Behind Kinsey’s was a small field, and beyond that, Bromfield Hall which, supposidly, had a ghost. It was only the very brave who entered those grounds, which we occasionally did, scrumping apples. If I now go forward a couple o f years we come to when I moved from the Primary to the Secondary Modern School. The last mentioned was a posh term for the higher education we were now to receive. It was still referred to as the ‘Central’ though, that is, until it was given the name Ysgol Daniel Owen, after Mold’s famous novelist. This establishment was again within a quarter of a mile from my home but this was not to last for long as we soon moved house to the far corner of town, Third Avenue, Bromley Estate; before Queen’s Park was built. This made my school journey about one and a half miles each way, to be walked four times a day, as it was not often that I stayed for school dinners. At aged eleven I still had to fetch coke from the gas-works on the same old iron-wheeled sack-truck and push it all that way across Mold, and I remember how cruel my father could be. This particular day my mates and I had arranged to go to the pictures. Suddenly it started snowing. I picked up the sack-truck from my elder brother’s where I had left it on my way to school as he had his own house in Bromfield Park, near the gas-works. I knew that on this day an extra effort would be required of me because Father had gone to work leaving strict instructions that I was to fetch TWO hundredweight bags of coke. This meant two journeys, in the snow. My father was already home when I arrived soaked to the skin. I remember standing by the fire trying to dry out when my friends knocked at the door. Father answered it and informed them that I would not be going out again that night, shutting the door in their faces. I told him that I was going to the pictures to which he replied, ‘ No you’re not’, to which I replied, ‘Yes I am.’ It was then that he took down the dog lead which always hung from a nail by the door and lashed me with it. This went on for a few minutes. Me being defiant and him responding with further lashings until my mother could not stand it any more and came between us. She ordered me to bed out of his way. The red weals on my legs stood out what must have been half an inch. I do not remember which hurt the most, my legs or my pride as I had lost face with my chums. That was one side of Father’s cruelty .
Remember, in those days discipline in the home was very strict and you could be hit for far less than answering your parents back. But the cruellest thing of all that he did was to leave our household. He ABANDONED us for another woman. I was eleven, my young brother seven. The rest of the family were grown up and possibly old enough to understand, we didn’t. He literally left us to fend for ourselves. He refused to pay Mother any maintenance for us, leaving us not knowing where the next meal was coming from. It was sometimes weeks before he would send a few pounds for us to live on. Of course, it ended up in court where he was ordered to pay £2 a week for our mother and 10s.0d. each for the upkeep of two boys; £3 in total. He often neglected to pay this. He was quite happy to see his own children without food, clothes or shelter. I have never forgiven him for such cruelty and it is a credit to Mother that we survived because she often went without herself so that we would benefit. For all that, in later years and unlike me – she never bore him a grudge. In fact, she frowned on my unforgiving attitude because she was such a gentle and kind person. Because of our situation my thoughts were forever turning to the days when I could leave school and get a job so that I could contribute to the family income.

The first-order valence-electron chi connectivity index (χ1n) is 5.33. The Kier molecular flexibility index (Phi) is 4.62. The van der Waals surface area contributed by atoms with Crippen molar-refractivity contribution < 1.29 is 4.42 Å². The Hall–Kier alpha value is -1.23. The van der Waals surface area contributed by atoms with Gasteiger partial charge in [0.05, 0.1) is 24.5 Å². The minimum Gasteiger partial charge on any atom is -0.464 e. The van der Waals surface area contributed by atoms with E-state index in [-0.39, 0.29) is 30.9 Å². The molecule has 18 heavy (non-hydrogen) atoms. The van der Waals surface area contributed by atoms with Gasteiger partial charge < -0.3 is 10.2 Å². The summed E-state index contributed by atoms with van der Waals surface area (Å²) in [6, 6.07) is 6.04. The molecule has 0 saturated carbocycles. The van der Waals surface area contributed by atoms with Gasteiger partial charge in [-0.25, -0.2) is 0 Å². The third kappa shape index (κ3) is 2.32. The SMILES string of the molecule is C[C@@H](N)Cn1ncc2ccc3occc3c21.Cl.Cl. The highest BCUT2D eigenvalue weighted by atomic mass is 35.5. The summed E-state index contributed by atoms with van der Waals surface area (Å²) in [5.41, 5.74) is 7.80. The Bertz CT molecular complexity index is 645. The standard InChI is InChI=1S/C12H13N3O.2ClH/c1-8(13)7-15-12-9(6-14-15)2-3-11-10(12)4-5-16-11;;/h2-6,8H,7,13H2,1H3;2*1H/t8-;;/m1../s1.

At the age of twelve or thirteen I managed to obtain an after-school job delivering groceries from a branch of the Co-op which had opened down Clay Lane [now Clayton Road], run by a Miss Jones, with her assistant named Amelia. I was the second boy to hold this job which paid 10s.Od. a week which I gave to Mother, she allowing me to keep any tips that I might get. Some weeks this amounted to 2s.Od. When I had finished deliveries on a Saturday and weighed out a full sack of potatoes into 5 pound bags, Miss Jones would come into the back with my wages in an envelope and a paper packet containing five Woodbine cigarettes: I now considered myself a ‘ big boy’ as I had started smoking! I should perhaps add that these deliveries were made with me carrying them in a wicker basket in all weathers. People did not relish slipping on wet leaves or falling in the snow, but it was O.K. for the delivery boy as long as the goods were not damaged! After about a year of this they bought a delivery bike. What contraptions they were to get used to. A very large carrier on the front that could take two enormous boxes, and a carrier at the back to receive a smaller one. When fully loaded it was almost uncontrollable, but at least, it more than halved the time that I was out on my round. If you have ever watched the television show Open All Hours and saw Granville on his shop bike then you know what I mean! 1Iremember seeing t.v. for the first time at a neighbour’s house, that of Fred and Catherine Jones. They were very kind and let my young brother and I go round to watch Children’s Hour on a black-and-white nine inch screen. You had to draw the curtains to see the picture and if the reception was poor the images on the screen would give the impression that it was snowing. Our stay was limited to the one hour except, that is, when a cricket Test Match was on. Then we were allowed to stay until ‘close of play’. I think this was mainly for Fred’s benefit as he liked his cricket and it was a good excuse to leave the television on. After a couple of years delivering groceries it became time to leave school at fifteen years of age. Full-time employment was beckoning